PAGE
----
Miami is Florida’s second-largest city, but it is the smaller island city of Miami Beach across the bay drawing in paddling tourists. Miami Beach’s vast Atlantic sands sweep past the most extensive collection of Art Deco buildings on the planet and you might rub shoulders with international models and celebrities. Thanks to perpetually cheap flights, Miami is the perfect place from which to base a southern Florida paddleboard adventure.
Whether basing yourself in Miami South Beach or downtown, you’re spoiled for hotel choice. Choose a South Beach hotel to be close to the best sunset paddling but expect the highest prices.
When To Go
Sneak in a winter getaway—high season here—between November and mid-March. Summer gets hot, humid, buggy and stormy.
You can explore the city on two wheels with the convenience
of Miami Beach BikeShare. Don’t miss the colorful murals in the Wynward district.
Take inspiration from Miami’s Latin American population and snack on a Cuban
sandwich with a cafecito.
Despite typically balmy
brew rapidly, especially in
summer. Beware of the danger of lightning strikes and from rain and windchill.
The Miami Beach strip is packed with tourists and beachgoers during the day but really shines after dark along legendary Ocean Drive. If you have just an hour or two, rent a board from one of several South Beach outfits, then explore the canals and view the sunset on the west side of the island. At dusk, when the reflections of Miami’s high-rise city lights shimmer in the waters of Biscayne Bay, explore along Ocean Drive to catch the fever-pitch vibe of the ever-sizzling scene.
With one toe dipped in saltwater and its back to the swamp, Miami is a gateway to two especially precious paddling areas: the Florida Keys and the Everglades.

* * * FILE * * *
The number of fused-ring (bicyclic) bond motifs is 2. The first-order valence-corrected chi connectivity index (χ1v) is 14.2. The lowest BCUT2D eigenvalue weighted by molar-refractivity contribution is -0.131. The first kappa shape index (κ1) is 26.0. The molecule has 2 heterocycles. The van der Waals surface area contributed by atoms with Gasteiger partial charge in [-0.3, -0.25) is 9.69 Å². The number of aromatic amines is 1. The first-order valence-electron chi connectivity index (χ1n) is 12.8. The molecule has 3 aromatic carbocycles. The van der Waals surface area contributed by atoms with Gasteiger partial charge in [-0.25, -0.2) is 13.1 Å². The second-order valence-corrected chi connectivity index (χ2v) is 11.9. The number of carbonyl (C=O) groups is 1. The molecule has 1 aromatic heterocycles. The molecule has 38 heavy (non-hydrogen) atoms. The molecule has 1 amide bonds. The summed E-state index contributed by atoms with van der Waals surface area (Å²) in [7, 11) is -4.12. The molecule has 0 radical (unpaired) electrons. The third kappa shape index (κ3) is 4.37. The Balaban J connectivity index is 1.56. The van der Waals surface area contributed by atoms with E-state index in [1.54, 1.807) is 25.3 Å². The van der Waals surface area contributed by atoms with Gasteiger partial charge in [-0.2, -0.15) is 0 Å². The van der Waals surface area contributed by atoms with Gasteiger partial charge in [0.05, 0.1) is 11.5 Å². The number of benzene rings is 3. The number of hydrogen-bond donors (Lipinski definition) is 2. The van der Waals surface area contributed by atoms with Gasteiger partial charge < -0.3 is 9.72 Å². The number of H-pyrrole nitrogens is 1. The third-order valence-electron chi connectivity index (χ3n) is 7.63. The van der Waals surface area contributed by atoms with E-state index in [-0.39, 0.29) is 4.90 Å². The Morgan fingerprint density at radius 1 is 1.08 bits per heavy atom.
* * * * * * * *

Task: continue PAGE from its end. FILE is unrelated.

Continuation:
If you have a half-day:
Zip a couple of minutes down the bridge to Virginia Key and take a deep breath with a peaceful SUP yoga class to stretch out. Follow it up with a relaxing paddle along the shore with the skyline of the hectic city at arm’s length. Rentals are available at both ends of Virginia Key.
If you have a day:
Travel south to Key Largo where you’ll find the Pennekamp Coral Reef State Park Visitor Center. With nature videos and a 30,000-gallon saltwater aquarium, you’ll get a glimpse of what’s under your board. Then, with Radabob Key offering shelter from the Atlantic, explore the maze of mangrove channels in a world of exotic birds and fish. Scan the clear water for eagle rays, or peek between the mangroves to spot roseate spoonbills and shy night herons.
If you have a weekend:
Miami backs onto the largest tropical wilderness in the United States and Everglades National Park. Overnight in quirky Everglades City and select sheltered watery passages, perhaps along the Turner River and beyond. Follow mangrove tunnels, pools and lakes and watch for swallow-tailed kites and Calusa Indian shell mounds. Weather permitting, venture between the keys to the remote sandy Gulf shores of islands such as Picnic Key for a 14-mile round-trip adventure, typically replete with dolphins and pelicans.
If you have a week:
For a SUP adventure to remember, thread the Florida Keys from Key Largo to historic Key West. Travel light and find accommodation and restaurants within yards of shore along the Florida Keys Overseas Highway. Keep closer to the Atlantic or the Gulf for best conditions. Weave a secluded route between the smaller keys, gliding through mangrove channels past hidden beaches and over glassy shallows of every shade of green and blue. Begin at Key Largo for a 100-mile journey, or start at Miami and add 40 miles. Launch closer to Key West for a shortened trip.
Miami Beach is on a barrier island, which lies between the Atlantic Ocean and Biscayne Bay. | Photo: istockphoto.com/SiegfriedSchnepf